Dr. Susan Penfield
Do you have a great idea for a project, but aren’t sure how to get started…or how to pay for it? Given ongoing cuts to education on the state and national levels, educators may find it necessary (or even be required) to actively seek “outside” funding for programs and courses.
If you’ve never submitted a grant proposal, it may seem a daunting task…of course, for those who have submitted proposals, it’s still a daunting task. Fortunately, our own Dr. Susan Penfield, Research Coordinator for CERCLL and Confluencenter for Creative Inquiry here at the UA, offers some helpful tips on how to approach a grant or project proposal.
Dr. Penfield’s Top 6 Tips for First-Time Grant Writers
- Everything starts with a good idea
- Provide context for your work
- Let people know why it’s significant
- Let people know why you’re the right person for the job (don’t be shy)
- Have a clear work plan and time line
- Be sure to have a precise budget and that it’s in sync with the work plan
Something else that struck me from this discussion of grant writing: when you are building a grant, you are building relationships. As Dr. Penfield put it in a February, 2012 presentation, “Success depends on the degree to which you can identify with the interests of the program or agency. Be as ready to build a relationship with those offering funding as you are to write a proposal. Most funding sources have personnel specifically dedicated to this purpose.”
Even if you’re not particularly interested in applying for a grant, Dr. Penfield notes that ability to write persuasively, as you must in a grant application, is a valuable skill to develop for other types of projects. If you’re a K-12 instructor or administrator, maybe you want to propose a new activity or organization for your school, or put in a request for classroom supplies. It doesn’t have to be a large-scale initiative. Sharpening your persuasive writing skills is a valuable skill for professionals working at any educational level, and in all kinds of roles. (Fellow graduate students, we’re part of this discussion too!)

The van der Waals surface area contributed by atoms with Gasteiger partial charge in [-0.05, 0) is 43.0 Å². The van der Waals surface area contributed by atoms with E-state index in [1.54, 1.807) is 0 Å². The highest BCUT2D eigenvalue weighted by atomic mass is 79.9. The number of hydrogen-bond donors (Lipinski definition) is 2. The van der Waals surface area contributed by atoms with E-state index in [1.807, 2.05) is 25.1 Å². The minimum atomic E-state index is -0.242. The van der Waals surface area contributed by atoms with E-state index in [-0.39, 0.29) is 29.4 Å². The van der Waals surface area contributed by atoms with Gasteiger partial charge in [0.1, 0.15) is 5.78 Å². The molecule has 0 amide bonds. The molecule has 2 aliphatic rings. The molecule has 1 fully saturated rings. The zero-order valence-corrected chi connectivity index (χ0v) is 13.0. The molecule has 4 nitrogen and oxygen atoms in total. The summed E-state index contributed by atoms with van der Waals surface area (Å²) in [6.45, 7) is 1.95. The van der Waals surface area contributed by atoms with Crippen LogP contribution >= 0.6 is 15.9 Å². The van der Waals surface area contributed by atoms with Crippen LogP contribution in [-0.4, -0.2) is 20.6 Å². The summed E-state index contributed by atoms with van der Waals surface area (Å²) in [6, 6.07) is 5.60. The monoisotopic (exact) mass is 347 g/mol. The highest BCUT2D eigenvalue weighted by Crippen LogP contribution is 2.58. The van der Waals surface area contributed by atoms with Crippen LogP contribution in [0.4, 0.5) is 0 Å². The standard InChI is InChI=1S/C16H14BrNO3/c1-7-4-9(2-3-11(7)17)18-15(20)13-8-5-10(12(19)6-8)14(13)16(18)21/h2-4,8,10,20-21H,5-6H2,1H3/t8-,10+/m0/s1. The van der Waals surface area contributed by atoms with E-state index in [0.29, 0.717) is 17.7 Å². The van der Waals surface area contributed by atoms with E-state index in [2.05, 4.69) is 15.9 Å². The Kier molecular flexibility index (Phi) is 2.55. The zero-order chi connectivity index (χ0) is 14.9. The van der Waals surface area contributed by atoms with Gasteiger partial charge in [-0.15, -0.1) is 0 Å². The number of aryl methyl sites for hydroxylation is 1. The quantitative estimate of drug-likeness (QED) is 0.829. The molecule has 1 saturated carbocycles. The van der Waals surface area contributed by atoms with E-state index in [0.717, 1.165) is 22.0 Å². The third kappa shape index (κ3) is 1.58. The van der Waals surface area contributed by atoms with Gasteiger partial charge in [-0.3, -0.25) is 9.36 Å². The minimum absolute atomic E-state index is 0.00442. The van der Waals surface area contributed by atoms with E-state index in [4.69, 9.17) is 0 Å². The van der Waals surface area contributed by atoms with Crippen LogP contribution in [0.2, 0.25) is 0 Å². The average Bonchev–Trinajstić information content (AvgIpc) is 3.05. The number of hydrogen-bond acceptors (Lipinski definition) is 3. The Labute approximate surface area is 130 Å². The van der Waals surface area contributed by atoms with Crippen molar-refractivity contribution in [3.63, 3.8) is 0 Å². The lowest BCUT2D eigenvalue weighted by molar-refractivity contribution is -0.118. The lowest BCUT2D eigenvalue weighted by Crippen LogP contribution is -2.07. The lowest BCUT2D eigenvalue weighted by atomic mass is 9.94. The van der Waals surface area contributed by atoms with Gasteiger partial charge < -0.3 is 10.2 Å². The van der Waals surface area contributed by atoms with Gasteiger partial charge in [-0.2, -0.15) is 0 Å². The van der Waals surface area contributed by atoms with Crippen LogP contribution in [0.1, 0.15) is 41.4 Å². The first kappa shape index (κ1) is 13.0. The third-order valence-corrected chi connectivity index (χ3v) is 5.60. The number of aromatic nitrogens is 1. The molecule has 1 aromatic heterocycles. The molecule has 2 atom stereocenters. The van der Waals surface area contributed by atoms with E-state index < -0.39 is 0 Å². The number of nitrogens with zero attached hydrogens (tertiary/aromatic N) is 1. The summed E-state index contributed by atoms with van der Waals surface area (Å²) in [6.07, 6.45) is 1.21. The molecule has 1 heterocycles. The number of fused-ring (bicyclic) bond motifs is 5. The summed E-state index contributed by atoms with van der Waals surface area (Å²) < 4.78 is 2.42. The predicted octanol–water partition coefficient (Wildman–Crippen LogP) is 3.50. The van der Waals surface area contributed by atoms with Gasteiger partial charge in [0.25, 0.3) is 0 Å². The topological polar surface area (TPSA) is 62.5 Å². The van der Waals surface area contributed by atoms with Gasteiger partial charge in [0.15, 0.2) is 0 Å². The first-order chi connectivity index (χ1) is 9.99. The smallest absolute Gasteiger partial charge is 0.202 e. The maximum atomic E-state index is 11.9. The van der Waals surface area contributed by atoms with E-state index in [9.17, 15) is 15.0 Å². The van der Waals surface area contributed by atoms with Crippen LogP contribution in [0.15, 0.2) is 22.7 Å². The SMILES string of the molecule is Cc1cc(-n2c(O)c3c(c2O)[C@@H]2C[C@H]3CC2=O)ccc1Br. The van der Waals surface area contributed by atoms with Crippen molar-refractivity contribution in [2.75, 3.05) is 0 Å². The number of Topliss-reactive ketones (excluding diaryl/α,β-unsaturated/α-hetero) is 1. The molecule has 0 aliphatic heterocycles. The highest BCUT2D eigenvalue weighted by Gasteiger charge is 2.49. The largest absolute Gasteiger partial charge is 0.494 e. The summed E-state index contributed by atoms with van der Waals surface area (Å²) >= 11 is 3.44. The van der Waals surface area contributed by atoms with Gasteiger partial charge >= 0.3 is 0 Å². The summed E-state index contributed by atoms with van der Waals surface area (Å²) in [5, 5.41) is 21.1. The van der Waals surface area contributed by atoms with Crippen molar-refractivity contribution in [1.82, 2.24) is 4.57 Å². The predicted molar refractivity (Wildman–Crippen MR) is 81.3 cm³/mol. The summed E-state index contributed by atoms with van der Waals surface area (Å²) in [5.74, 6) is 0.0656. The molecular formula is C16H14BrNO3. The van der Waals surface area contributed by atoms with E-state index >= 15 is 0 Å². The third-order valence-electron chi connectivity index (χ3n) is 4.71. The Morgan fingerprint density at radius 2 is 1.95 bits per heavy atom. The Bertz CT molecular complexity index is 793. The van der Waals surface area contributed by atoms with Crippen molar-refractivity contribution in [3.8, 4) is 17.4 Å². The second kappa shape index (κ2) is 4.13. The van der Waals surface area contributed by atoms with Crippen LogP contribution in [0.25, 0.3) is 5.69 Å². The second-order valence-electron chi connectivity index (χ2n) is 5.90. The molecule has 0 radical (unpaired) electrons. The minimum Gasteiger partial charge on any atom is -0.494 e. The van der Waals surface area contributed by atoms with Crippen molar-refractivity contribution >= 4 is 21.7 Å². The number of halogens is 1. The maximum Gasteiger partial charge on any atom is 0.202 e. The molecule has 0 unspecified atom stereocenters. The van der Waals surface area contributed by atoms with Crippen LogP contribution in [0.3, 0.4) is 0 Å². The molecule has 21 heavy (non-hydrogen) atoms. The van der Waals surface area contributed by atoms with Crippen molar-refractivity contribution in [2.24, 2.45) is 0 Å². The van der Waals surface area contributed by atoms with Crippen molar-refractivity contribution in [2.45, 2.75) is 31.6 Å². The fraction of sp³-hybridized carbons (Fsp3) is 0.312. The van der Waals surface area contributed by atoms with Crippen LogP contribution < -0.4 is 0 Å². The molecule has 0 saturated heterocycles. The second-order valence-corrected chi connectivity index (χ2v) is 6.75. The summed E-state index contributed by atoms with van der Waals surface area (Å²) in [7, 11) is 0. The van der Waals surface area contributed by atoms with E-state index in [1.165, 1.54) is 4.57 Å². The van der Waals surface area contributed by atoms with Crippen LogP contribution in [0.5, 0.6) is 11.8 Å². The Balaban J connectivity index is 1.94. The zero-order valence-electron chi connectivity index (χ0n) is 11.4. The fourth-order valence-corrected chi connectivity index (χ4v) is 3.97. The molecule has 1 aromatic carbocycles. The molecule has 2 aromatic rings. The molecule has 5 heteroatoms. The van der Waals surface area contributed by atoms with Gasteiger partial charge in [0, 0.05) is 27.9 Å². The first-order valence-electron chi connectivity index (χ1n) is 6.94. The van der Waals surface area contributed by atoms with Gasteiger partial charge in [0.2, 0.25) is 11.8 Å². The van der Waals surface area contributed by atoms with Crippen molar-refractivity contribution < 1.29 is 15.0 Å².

For the newbies, Dr. Penfield suggests starting small and developing a good track record. Also important to keep in mind, the process does not end, but rather begins with the actual award.
Can you share a grant writing success story? We’d love to hear from you. What resources or advice can you offer?
Grant Writing Professional Development Workshop
You can meet and talk with Susan yourself this summer at her CERCLL summer workshop: May 29-30, 2012: Speaking of Grants: Funding Possibilities for Language Educators.
You can find more information all of CERCLL’s summer workshops on our website.
The resources listed below are by no means complete. The ones I have listed below are specific to the UA and ASU community, but with application outside of that. Perhaps as we share ideas, people can even connect and work on joint proposals.
Grant Opportunities for K-12 Educators: http://www.sabine.k12.la.us/vrschool/grants.htm
From the University of Arizona:
College of Social & Behavioral Sciences:
1. Proposal Development and Grant Writing:
*See especially their “helpful links” section and “Workshops” which includes links to PowerPoint presentations on the topic of grant writing.
2. SBSRI Services:
3. SBSRI Grants and Funding Resources:
Confluencenter for Creative Inquiry (For UA faculty, students and affiliates):
While this is directed towards folks working/affiliated with ASU, the tips are still relevant. And, at the bottom of the page, you’ll notice the heading: Explore our boilerplate language library which provides links to various sites which can help with understanding requirements as well as provide examples of suggested language to use. A very important tip they mention, I think: “You will need to identify required content, make it specific to your needs, and then potentially rewrite or add items as appropriate. Please do not simply cut and paste.”